Britain on 2nd June 1953 was a very different place than it is now. "I Believe" by Frankie Laine was No1 in the UK Singles Chart ("La La La" by Naughty Boy ft Sam Smith is now No1); Wolverhampton Wanderers were the English football champions and Blackpool had beaten Bolton Wanderers 4-3 in the now famous "Matthews Final" FA Cup Final exactly a month previously (now Manchester United are the English football champions and Wigan Athletic have just won the FA Cup for the first time ever); a pint of beer in a pub cost 9p (£3 is now the average price of a pint of beer); Sir Winston Churchill was Prime Minister; and there were 36 million people in the UK (compared to almost 65 million, and growing rapidly, now). Britain was still a great power, the head of an empire which still encompassed the globe.
Not only that, but Britain was still recovering from the ravages of war. Her cities were still lying partially in ruins. Sweet rationing came to an end that year after ten years - so children were happy - but rationing did not fully come to an end until 1954.
But there was something that Britain of 2013 has in common with the Britain of 1953 - almost unbelievably it still has the same Head of State now as it did then, as do the other 15 nations of which Elizabeth II is Queen: Antigua and Barbuda; Australia; The Bahamas; Barbados; Belize; Canada; Grenada; Jamaica; New Zealand; Papua New Guinea; Saint Kitts and Nevis; Saint Lucia; Saint Vincent and the Grenadines; Solomon Islands; and Tuvalu (but she was initially Queen of many more countries besides).
The Coronation of a young woman of just 27 on 2nd June 1953 lifted the spirits of a war-ravaged nation......
Queen's Coronation sixty years: What went through 27-year-old's head as she was crowned?
1 Jun 2013
On the streets on London, crowds were already gathered, wrapped in soaking wet newspapers and Mackintoshes
Crowning moment: Queen at her Coronation. It had the then biggest television audience in history, with 27 million of Britain's then population of 36 million, and millions more around the world, watching it.
With a deep breath, a young woman buried her nerves to address a nation on the wireless – her first time as their newly crowned Queen.
She vowed: “I have pledged myself to your service, as so many of you are pledged to mine. Throughout all my life and with all my heart I shall strive to be worthy of your trust.”
Queen Elizabeth II made the promise just hours after her Coronation at Westminster Abbey.
Tomorrow marks 60 years since she became the 39th Sovereign to be crowned there, beginning with William the Conqueror on Christmas Day in 1066.
In 1953, Britain was recovering from the ravages of war, with its cities still littered with ruined buildings.
Now, a 27-year-old was taking her place as the head of state for one of the most powerful nations on Earth.
But for the rest of the country, it was a rare day of joy and celebration.
Despite being June, it was a very cold, windy and wet day when Elizabeth was woken at 5am by her trusted dresser Bobo MacDonald.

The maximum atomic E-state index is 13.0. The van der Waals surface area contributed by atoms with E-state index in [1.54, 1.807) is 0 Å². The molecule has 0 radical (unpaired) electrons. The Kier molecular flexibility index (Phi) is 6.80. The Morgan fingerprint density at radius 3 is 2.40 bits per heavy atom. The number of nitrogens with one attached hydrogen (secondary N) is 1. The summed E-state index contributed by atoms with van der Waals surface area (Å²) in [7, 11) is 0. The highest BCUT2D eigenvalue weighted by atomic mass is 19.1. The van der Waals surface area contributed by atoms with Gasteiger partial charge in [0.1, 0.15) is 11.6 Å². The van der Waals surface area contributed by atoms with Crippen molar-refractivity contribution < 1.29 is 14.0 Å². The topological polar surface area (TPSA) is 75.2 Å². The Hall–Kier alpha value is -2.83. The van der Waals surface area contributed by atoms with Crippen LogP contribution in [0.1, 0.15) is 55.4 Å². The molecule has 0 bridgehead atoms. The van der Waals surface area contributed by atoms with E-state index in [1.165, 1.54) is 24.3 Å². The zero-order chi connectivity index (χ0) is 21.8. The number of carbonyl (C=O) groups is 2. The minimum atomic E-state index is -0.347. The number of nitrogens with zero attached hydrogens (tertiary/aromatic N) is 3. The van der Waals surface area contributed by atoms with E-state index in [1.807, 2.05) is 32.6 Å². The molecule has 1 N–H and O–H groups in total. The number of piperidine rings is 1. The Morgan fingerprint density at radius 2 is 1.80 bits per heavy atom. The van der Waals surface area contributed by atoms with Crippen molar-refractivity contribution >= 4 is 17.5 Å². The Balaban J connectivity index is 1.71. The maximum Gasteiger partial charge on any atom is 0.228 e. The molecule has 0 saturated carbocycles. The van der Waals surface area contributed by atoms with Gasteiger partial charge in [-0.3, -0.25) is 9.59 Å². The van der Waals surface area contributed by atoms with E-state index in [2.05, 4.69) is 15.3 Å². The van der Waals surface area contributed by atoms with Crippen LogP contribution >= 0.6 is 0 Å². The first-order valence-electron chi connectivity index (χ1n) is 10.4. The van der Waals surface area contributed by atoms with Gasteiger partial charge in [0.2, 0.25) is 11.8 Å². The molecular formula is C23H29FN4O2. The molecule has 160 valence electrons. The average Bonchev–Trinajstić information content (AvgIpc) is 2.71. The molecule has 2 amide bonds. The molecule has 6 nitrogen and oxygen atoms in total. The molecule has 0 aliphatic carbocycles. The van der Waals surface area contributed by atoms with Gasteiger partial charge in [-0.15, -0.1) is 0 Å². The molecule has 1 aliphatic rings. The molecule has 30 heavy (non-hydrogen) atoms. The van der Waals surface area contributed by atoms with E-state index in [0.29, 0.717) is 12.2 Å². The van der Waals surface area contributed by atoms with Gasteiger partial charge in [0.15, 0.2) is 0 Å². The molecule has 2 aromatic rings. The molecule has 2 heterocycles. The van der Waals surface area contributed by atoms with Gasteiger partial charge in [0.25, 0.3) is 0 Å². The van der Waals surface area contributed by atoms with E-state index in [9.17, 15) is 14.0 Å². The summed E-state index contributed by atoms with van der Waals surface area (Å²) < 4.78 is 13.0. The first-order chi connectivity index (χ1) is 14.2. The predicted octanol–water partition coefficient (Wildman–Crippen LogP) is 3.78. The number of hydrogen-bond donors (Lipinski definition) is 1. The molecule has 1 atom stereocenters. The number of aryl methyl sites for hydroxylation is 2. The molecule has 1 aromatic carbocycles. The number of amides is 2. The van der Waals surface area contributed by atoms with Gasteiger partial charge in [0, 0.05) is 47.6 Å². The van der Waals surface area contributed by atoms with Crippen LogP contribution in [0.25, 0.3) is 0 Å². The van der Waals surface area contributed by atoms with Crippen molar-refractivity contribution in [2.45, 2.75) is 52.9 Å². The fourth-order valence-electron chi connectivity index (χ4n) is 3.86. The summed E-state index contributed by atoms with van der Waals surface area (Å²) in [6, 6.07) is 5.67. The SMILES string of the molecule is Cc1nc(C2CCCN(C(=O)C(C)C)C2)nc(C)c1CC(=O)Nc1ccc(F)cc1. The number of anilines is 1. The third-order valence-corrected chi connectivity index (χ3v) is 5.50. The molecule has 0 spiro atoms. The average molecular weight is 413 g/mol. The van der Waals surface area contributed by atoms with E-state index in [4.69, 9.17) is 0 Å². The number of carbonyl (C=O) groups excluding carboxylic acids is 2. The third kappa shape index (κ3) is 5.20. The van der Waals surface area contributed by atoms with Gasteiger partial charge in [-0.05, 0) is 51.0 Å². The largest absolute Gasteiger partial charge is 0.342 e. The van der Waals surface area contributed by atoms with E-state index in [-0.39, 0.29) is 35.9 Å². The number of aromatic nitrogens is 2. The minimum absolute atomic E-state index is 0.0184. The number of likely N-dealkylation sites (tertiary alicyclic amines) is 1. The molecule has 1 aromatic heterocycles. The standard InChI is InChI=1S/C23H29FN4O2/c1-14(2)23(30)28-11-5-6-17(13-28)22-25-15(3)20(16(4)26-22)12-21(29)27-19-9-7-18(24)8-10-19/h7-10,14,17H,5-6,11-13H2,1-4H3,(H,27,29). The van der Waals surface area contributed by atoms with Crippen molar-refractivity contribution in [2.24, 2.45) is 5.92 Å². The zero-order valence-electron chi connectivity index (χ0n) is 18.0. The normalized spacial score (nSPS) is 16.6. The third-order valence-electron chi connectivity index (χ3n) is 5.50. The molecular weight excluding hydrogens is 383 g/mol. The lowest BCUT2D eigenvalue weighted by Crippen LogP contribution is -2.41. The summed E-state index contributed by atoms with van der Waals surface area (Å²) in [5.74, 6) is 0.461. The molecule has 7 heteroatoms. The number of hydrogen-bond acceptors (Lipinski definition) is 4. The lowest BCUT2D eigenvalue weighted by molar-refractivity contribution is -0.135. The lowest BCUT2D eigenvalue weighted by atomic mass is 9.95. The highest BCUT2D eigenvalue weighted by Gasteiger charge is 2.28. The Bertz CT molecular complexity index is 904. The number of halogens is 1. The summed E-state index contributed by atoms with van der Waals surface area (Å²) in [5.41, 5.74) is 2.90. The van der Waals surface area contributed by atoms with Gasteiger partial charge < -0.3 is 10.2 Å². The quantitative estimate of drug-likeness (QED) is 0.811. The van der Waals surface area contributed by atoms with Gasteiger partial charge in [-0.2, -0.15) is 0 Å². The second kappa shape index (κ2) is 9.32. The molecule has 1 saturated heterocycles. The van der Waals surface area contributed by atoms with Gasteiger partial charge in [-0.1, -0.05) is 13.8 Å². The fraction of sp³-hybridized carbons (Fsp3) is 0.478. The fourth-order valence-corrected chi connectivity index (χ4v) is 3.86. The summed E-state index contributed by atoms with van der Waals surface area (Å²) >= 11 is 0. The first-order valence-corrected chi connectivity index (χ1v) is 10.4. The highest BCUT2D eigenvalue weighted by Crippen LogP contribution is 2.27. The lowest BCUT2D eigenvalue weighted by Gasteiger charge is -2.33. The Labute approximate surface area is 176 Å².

Outside on the streets of London, despite the early hour, crowds were already gathered, wrapped in soaking wet newspapers and Mackintoshes.
In typical British spirit the crowd sang and shared cups of tea. From dawn a procession of the 29,200 sailors, soldiers and airmen had begun to line the route from the Abbey to Buckingham Palace.
Then, just before dawn, the news reached the Palace that Everest had been conquered two weeks previously by a British expedition.
Prince Philip seemed far more excited about the scaling of the summit than the impending Coronation – but that was just his way of keeping his wife calm.
Finishing touches: Flag factory at Sidcup, Kent
Not only had she had to learn her lines, as the star of the show with a complicated part, she had been entertaining continuously.
A couple of days earlier there was a grand banquet for visiting heads of state and 20 crowned sovereigns.
Hospitality for the Commonwealth leaders reached its climax with a lunch with the prime ministers of Canada, Australia, New Zealand, Pakistan and Southern Rhodesia, as well as British PM Sir Winston Churchill.
The princess, normally so shy, was elated by the atmosphere.
When a lady-in-waiting asked her if she was nervous she replied: “Of course I am but I really do think Aureole will win.” She was referring to her horse running in the Epsom Derby a week later.
In the previous months the Queen not only polished her words but rehearsed the ancient ceremony itself.
With a long bed sheet attached to her shoulders, representing the velvet train of the Robe of State, she and her six Maids of Honour practised folding, walking, holding and halting along the long gallery of Buckingham Palace.
Amid much laughter they also practised getting in and out of a “coach” made of an arrangement of chairs.
All her Maids of Honour were daughters of Dukes, Marquesses and Earls, unmarried, and aged between 17 and 23.
One of them, Lady Jane Heathcote-Drummond-Willoughby, then 18, remembers: “The train was so heavy it was like lifting up a carpet.
"A dead weight. The Queen was very much in control, extraordinarily strong and upright, with a measured step.”
The Imperial State Crown was secretly taken to the Palace and, to ready herself for its 2lb weight, the princess wore it for the best part of a day.
She wore it at her desk, while she did her work and read the newspapers and even kept it on during 5pm tea, managing to hold a cup while keeping the heavy crown steady.
The Coronation was also to be televised – something Elizabeth overruled the PM to ensure happened.
On the day an estimated 27 million people in Britain watched it on the small screen, a further three million lining the streets.
At the time, Britain’s population was just over 36 million.
The Coronation in 1953